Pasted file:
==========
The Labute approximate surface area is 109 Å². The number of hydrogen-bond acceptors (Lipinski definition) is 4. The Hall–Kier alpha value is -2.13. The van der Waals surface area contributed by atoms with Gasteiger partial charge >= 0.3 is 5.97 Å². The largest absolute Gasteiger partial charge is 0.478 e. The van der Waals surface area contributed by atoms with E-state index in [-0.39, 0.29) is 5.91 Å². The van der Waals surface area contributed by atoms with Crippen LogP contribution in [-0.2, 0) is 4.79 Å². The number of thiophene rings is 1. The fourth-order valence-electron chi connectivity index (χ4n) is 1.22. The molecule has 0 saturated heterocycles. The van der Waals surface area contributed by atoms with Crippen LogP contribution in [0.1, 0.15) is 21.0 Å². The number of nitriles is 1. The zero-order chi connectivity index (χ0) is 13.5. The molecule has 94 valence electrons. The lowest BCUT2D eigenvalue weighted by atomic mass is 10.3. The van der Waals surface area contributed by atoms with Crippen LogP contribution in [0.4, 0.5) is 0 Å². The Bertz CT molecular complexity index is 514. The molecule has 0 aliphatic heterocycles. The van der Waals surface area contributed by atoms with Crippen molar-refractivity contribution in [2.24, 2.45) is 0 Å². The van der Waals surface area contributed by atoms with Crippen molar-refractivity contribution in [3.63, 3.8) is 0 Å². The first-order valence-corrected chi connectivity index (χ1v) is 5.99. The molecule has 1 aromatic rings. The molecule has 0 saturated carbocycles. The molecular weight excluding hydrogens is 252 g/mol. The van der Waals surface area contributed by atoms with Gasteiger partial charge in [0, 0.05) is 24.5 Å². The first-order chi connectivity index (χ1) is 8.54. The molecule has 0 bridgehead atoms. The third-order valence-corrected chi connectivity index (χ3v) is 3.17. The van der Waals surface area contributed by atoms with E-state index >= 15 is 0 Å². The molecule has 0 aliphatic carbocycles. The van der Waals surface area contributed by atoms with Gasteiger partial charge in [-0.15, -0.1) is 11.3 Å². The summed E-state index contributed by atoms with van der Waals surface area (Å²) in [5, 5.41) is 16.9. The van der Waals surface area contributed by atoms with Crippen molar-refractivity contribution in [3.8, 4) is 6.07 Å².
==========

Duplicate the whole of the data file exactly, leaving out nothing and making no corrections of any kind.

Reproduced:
The Labute approximate surface area is 109 Å². The number of hydrogen-bond acceptors (Lipinski definition) is 4. The Hall–Kier alpha value is -2.13. The van der Waals surface area contributed by atoms with Gasteiger partial charge >= 0.3 is 5.97 Å². The largest absolute Gasteiger partial charge is 0.478 e. The van der Waals surface area contributed by atoms with E-state index in [-0.39, 0.29) is 5.91 Å². The van der Waals surface area contributed by atoms with Crippen LogP contribution in [-0.2, 0) is 4.79 Å². The number of thiophene rings is 1. The fourth-order valence-electron chi connectivity index (χ4n) is 1.22. The molecule has 0 saturated heterocycles. The van der Waals surface area contributed by atoms with Crippen LogP contribution in [0.1, 0.15) is 21.0 Å². The number of nitriles is 1. The zero-order chi connectivity index (χ0) is 13.5. The molecule has 94 valence electrons. The lowest BCUT2D eigenvalue weighted by atomic mass is 10.3. The van der Waals surface area contributed by atoms with Crippen LogP contribution in [0.4, 0.5) is 0 Å². The Bertz CT molecular complexity index is 514. The molecule has 0 aliphatic heterocycles. The van der Waals surface area contributed by atoms with Crippen molar-refractivity contribution in [2.24, 2.45) is 0 Å². The van der Waals surface area contributed by atoms with Crippen molar-refractivity contribution in [3.63, 3.8) is 0 Å². The first-order valence-corrected chi connectivity index (χ1v) is 5.99. The molecule has 1 aromatic rings. The molecule has 0 saturated carbocycles. The molecular weight excluding hydrogens is 252 g/mol. The van der Waals surface area contributed by atoms with Gasteiger partial charge in [0, 0.05) is 24.5 Å². The first-order chi connectivity index (χ1) is 8.54. The molecule has 0 bridgehead atoms. The third-order valence-corrected chi connectivity index (χ3v) is 3.17. The van der Waals surface area contributed by atoms with E-state index >= 15 is 0 Å². The molecule has 0 aliphatic carbocycles. The van der Waals surface area contributed by atoms with Gasteiger partial charge in [-0.15, -0.1) is 11.3 Å². The summed E-state index contributed by atoms with van der Waals surface area (Å²) in [5, 5.41) is 16.9. The van der Waals surface area contributed by atoms with Crippen molar-refractivity contribution in [3.8, 4) is 6.07 Å².